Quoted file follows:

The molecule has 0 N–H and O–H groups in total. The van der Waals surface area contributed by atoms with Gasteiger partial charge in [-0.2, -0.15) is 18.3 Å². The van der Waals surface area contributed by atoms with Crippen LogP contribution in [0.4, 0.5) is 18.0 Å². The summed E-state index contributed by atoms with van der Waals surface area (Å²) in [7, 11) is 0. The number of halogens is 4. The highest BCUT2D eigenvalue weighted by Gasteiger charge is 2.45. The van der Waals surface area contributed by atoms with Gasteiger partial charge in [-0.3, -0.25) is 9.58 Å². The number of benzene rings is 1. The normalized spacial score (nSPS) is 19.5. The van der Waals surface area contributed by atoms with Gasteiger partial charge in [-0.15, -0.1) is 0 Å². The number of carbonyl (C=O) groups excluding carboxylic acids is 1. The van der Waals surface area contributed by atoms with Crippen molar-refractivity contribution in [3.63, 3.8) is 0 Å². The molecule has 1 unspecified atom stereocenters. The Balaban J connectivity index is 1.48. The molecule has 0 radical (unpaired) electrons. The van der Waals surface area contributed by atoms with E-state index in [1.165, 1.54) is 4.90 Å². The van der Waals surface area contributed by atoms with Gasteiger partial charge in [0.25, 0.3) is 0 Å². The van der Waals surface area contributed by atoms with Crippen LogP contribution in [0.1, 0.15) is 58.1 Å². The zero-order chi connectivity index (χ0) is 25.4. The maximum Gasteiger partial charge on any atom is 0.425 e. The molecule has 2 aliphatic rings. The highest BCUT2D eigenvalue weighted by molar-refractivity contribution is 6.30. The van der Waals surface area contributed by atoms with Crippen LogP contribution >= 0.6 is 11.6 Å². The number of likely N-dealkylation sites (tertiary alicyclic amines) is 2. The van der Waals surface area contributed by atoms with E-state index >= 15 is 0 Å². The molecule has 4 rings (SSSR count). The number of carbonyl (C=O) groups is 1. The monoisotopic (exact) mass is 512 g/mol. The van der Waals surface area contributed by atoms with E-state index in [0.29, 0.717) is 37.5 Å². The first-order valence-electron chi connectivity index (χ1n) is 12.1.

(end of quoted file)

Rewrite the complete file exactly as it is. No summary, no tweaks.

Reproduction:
The molecule has 0 N–H and O–H groups in total. The van der Waals surface area contributed by atoms with Gasteiger partial charge in [-0.2, -0.15) is 18.3 Å². The van der Waals surface area contributed by atoms with Crippen LogP contribution in [0.4, 0.5) is 18.0 Å². The summed E-state index contributed by atoms with van der Waals surface area (Å²) in [7, 11) is 0. The number of halogens is 4. The highest BCUT2D eigenvalue weighted by Gasteiger charge is 2.45. The van der Waals surface area contributed by atoms with Gasteiger partial charge in [-0.3, -0.25) is 9.58 Å². The number of benzene rings is 1. The normalized spacial score (nSPS) is 19.5. The van der Waals surface area contributed by atoms with Gasteiger partial charge in [-0.15, -0.1) is 0 Å². The number of carbonyl (C=O) groups excluding carboxylic acids is 1. The van der Waals surface area contributed by atoms with Crippen molar-refractivity contribution in [3.63, 3.8) is 0 Å². The molecule has 1 unspecified atom stereocenters. The Balaban J connectivity index is 1.48. The molecule has 0 radical (unpaired) electrons. The van der Waals surface area contributed by atoms with E-state index in [1.165, 1.54) is 4.90 Å². The van der Waals surface area contributed by atoms with Gasteiger partial charge in [0.25, 0.3) is 0 Å². The van der Waals surface area contributed by atoms with Crippen LogP contribution in [0.1, 0.15) is 58.1 Å². The zero-order chi connectivity index (χ0) is 25.4. The maximum Gasteiger partial charge on any atom is 0.425 e. The molecule has 2 aliphatic rings. The highest BCUT2D eigenvalue weighted by molar-refractivity contribution is 6.30. The van der Waals surface area contributed by atoms with Crippen LogP contribution >= 0.6 is 11.6 Å². The number of likely N-dealkylation sites (tertiary alicyclic amines) is 2. The van der Waals surface area contributed by atoms with E-state index >= 15 is 0 Å². The molecule has 4 rings (SSSR count). The number of carbonyl (C=O) groups is 1. The monoisotopic (exact) mass is 512 g/mol. The van der Waals surface area contributed by atoms with E-state index in [0.29, 0.717) is 37.5 Å². The first-order valence-electron chi connectivity index (χ1n) is 12.1.